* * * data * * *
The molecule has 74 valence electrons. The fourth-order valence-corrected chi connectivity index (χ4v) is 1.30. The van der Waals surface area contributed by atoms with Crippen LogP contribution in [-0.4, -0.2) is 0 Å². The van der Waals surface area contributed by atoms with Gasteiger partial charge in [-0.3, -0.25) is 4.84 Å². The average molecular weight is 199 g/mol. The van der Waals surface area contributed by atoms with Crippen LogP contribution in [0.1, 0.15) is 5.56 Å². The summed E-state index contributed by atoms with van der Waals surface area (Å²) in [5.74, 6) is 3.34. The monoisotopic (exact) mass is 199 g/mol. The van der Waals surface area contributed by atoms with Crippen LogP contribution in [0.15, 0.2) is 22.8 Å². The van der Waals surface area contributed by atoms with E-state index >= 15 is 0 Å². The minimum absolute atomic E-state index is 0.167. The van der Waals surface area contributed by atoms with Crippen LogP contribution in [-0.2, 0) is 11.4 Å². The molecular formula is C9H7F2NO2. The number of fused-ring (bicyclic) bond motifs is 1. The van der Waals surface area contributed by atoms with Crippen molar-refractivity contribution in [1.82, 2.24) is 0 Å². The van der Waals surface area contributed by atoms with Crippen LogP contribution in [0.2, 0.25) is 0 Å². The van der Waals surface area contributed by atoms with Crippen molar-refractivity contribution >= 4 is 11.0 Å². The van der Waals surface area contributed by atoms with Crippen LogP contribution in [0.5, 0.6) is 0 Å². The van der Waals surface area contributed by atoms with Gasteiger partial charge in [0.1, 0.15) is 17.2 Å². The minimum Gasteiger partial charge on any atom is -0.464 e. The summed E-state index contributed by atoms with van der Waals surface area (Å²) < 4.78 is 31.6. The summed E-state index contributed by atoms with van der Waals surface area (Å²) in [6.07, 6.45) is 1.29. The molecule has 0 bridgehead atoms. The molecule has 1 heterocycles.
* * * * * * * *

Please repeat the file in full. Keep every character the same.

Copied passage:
The molecule has 74 valence electrons. The fourth-order valence-corrected chi connectivity index (χ4v) is 1.30. The van der Waals surface area contributed by atoms with Crippen LogP contribution in [-0.4, -0.2) is 0 Å². The van der Waals surface area contributed by atoms with Gasteiger partial charge in [-0.3, -0.25) is 4.84 Å². The average molecular weight is 199 g/mol. The van der Waals surface area contributed by atoms with Crippen LogP contribution in [0.1, 0.15) is 5.56 Å². The summed E-state index contributed by atoms with van der Waals surface area (Å²) in [5.74, 6) is 3.34. The monoisotopic (exact) mass is 199 g/mol. The van der Waals surface area contributed by atoms with Crippen LogP contribution in [0.15, 0.2) is 22.8 Å². The van der Waals surface area contributed by atoms with E-state index >= 15 is 0 Å². The minimum absolute atomic E-state index is 0.167. The van der Waals surface area contributed by atoms with Crippen LogP contribution in [-0.2, 0) is 11.4 Å². The molecular formula is C9H7F2NO2. The number of fused-ring (bicyclic) bond motifs is 1. The van der Waals surface area contributed by atoms with Crippen molar-refractivity contribution in [1.82, 2.24) is 0 Å². The van der Waals surface area contributed by atoms with Crippen LogP contribution in [0.2, 0.25) is 0 Å². The van der Waals surface area contributed by atoms with Crippen molar-refractivity contribution >= 4 is 11.0 Å². The van der Waals surface area contributed by atoms with Crippen LogP contribution in [0.5, 0.6) is 0 Å². The van der Waals surface area contributed by atoms with Gasteiger partial charge in [0.1, 0.15) is 17.2 Å². The minimum Gasteiger partial charge on any atom is -0.464 e. The summed E-state index contributed by atoms with van der Waals surface area (Å²) < 4.78 is 31.6. The summed E-state index contributed by atoms with van der Waals surface area (Å²) in [6.07, 6.45) is 1.29. The molecule has 0 bridgehead atoms. The molecule has 1 heterocycles.